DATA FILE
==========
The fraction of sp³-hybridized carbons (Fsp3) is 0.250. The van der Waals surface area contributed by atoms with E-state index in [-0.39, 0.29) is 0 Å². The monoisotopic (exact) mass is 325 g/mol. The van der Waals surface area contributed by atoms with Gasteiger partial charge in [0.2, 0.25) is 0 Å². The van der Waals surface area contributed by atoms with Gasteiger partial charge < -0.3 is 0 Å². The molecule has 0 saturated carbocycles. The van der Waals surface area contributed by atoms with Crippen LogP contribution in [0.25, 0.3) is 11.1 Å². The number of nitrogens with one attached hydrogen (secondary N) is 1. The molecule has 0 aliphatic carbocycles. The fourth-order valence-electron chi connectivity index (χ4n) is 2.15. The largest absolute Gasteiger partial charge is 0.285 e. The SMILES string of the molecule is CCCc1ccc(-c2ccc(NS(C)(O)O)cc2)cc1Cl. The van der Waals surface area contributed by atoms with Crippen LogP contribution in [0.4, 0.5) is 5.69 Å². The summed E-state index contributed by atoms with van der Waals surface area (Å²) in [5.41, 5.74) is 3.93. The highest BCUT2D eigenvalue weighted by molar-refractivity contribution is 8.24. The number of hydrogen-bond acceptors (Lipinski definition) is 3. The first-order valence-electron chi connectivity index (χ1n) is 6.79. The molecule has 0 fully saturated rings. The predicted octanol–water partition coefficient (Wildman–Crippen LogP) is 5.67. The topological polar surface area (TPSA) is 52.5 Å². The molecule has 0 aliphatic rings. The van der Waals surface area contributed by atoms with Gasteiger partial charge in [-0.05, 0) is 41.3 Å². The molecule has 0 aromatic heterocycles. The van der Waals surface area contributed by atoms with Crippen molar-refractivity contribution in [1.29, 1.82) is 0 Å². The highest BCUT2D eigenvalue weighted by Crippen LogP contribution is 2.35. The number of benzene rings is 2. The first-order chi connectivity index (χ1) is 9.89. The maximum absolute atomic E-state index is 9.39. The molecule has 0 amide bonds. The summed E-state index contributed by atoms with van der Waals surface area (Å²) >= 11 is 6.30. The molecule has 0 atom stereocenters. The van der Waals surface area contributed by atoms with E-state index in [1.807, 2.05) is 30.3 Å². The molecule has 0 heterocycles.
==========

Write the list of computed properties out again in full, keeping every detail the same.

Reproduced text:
The fraction of sp³-hybridized carbons (Fsp3) is 0.250. The van der Waals surface area contributed by atoms with E-state index in [-0.39, 0.29) is 0 Å². The monoisotopic (exact) mass is 325 g/mol. The van der Waals surface area contributed by atoms with Gasteiger partial charge in [0.2, 0.25) is 0 Å². The van der Waals surface area contributed by atoms with Gasteiger partial charge < -0.3 is 0 Å². The molecule has 0 saturated carbocycles. The van der Waals surface area contributed by atoms with Crippen LogP contribution in [0.25, 0.3) is 11.1 Å². The number of nitrogens with one attached hydrogen (secondary N) is 1. The molecule has 0 aliphatic carbocycles. The fourth-order valence-electron chi connectivity index (χ4n) is 2.15. The largest absolute Gasteiger partial charge is 0.285 e. The SMILES string of the molecule is CCCc1ccc(-c2ccc(NS(C)(O)O)cc2)cc1Cl. The van der Waals surface area contributed by atoms with Crippen LogP contribution in [0.4, 0.5) is 5.69 Å². The summed E-state index contributed by atoms with van der Waals surface area (Å²) in [5.41, 5.74) is 3.93. The highest BCUT2D eigenvalue weighted by molar-refractivity contribution is 8.24. The number of hydrogen-bond acceptors (Lipinski definition) is 3. The first-order valence-electron chi connectivity index (χ1n) is 6.79. The molecule has 0 fully saturated rings. The predicted octanol–water partition coefficient (Wildman–Crippen LogP) is 5.67. The topological polar surface area (TPSA) is 52.5 Å². The molecule has 0 aliphatic rings. The van der Waals surface area contributed by atoms with Gasteiger partial charge in [-0.05, 0) is 41.3 Å². The molecule has 0 aromatic heterocycles. The van der Waals surface area contributed by atoms with Crippen molar-refractivity contribution in [1.29, 1.82) is 0 Å². The highest BCUT2D eigenvalue weighted by Crippen LogP contribution is 2.35. The number of benzene rings is 2. The first-order chi connectivity index (χ1) is 9.89. The maximum absolute atomic E-state index is 9.39. The molecule has 0 amide bonds. The summed E-state index contributed by atoms with van der Waals surface area (Å²) >= 11 is 6.30. The molecule has 0 atom stereocenters. The van der Waals surface area contributed by atoms with E-state index in [1.807, 2.05) is 30.3 Å². The molecule has 0 heterocycles.